One consequence of the Clegg–Farage TV debates seems to have been an increase in British support for EU membership, according to a poll of 6,000 taken during the election.
A YouGov survey put support for Ukip, which wants Britain to leave the EU, on 27 per cent, ahead of all other parties. But paradoxically it said 42 per cent of those polled would vote to stay in the EU if given the chance and 37 per cent to leave.
At the EU “dinner” summit in Brussels on Tuesday, many leaders could tell of similar insurgencies and similar paradoxes: for example, contrasting the large delegation of French National Front MEPs and similar right-wing successes elsewhere, against the radical “Podemos” MEPs elected on an anti-austerity mandate in Spain.
The general feeling is that the public across Europe have taken the opportunity of what is perceived as a relatively free hit in the European elections and punished their governments. Brussels has become a whipping-boy and David Cameron is now turning his attention to just what reforms he can achieve without starting a wholesale free-for-all, as each country pitches for something.
One idea gaining ground which will win support is to improve the links between national parliaments and the EU. There is already a committee of national parliaments, on which I represented the European Parliament for five years as a vice-president. The committee already has the capacity to review and challenge EU proposals. This mechanism could be strengthened.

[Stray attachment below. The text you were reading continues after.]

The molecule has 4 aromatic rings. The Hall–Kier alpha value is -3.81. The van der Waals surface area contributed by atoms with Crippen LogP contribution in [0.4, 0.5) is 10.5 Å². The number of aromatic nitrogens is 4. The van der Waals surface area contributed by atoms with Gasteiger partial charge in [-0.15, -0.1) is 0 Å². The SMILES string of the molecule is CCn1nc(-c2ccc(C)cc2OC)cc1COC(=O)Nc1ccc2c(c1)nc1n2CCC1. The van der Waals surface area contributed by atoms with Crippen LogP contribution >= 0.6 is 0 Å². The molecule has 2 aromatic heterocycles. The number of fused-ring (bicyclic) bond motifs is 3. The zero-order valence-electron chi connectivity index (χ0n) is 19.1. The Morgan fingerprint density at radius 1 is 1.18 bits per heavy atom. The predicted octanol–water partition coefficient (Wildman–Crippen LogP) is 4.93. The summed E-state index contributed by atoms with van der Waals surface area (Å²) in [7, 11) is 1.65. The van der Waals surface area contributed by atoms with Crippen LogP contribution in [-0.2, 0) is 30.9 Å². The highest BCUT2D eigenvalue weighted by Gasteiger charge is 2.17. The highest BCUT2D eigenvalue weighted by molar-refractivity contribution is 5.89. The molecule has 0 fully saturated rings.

The question today however is whether it was a free hit. After all, the European Parliament now has equal decision-making powers with the 28 EU governments over almost all legislation. Its influence has already been felt in a range of areas.
I brought Hugh Fearnley-Whittingstall to Brussels to launch his Fish Fight against discarding good fish to a continental audience. As a result of a strong campaign the European Parliament has voted to end discards and it is only the detail that is now being worked out.
In farming, the notoriously wasteful and unfair Common Agricultural Policy will be looked at again in the coming Parliament. I have been urging, including in these pages, a rebalancing of EU subsidies. Brussels pays out 100 times to farmers, often very rich ones, what it disburses to the most deprived, through food banks for example.
When Ukip’s three new Yorkshire and the Humber MEPs arrive in Brussels they will find that it is not just home to the EU. There too are some 3,000 journalists, a huge diplomatic corps, Nato and lobbyists.
The Yorkshire Post has already warned that the MEPs must prove their effectiveness in office and that this will determine Ukip’s fortunes at the next election. I suspect that the incoming European Parliament will be subject to scrutiny as never before, and rightly so.
• Edward McMillan-Scott is an outgoing Liberal Democrat MEP for Yorkshire and the Humber.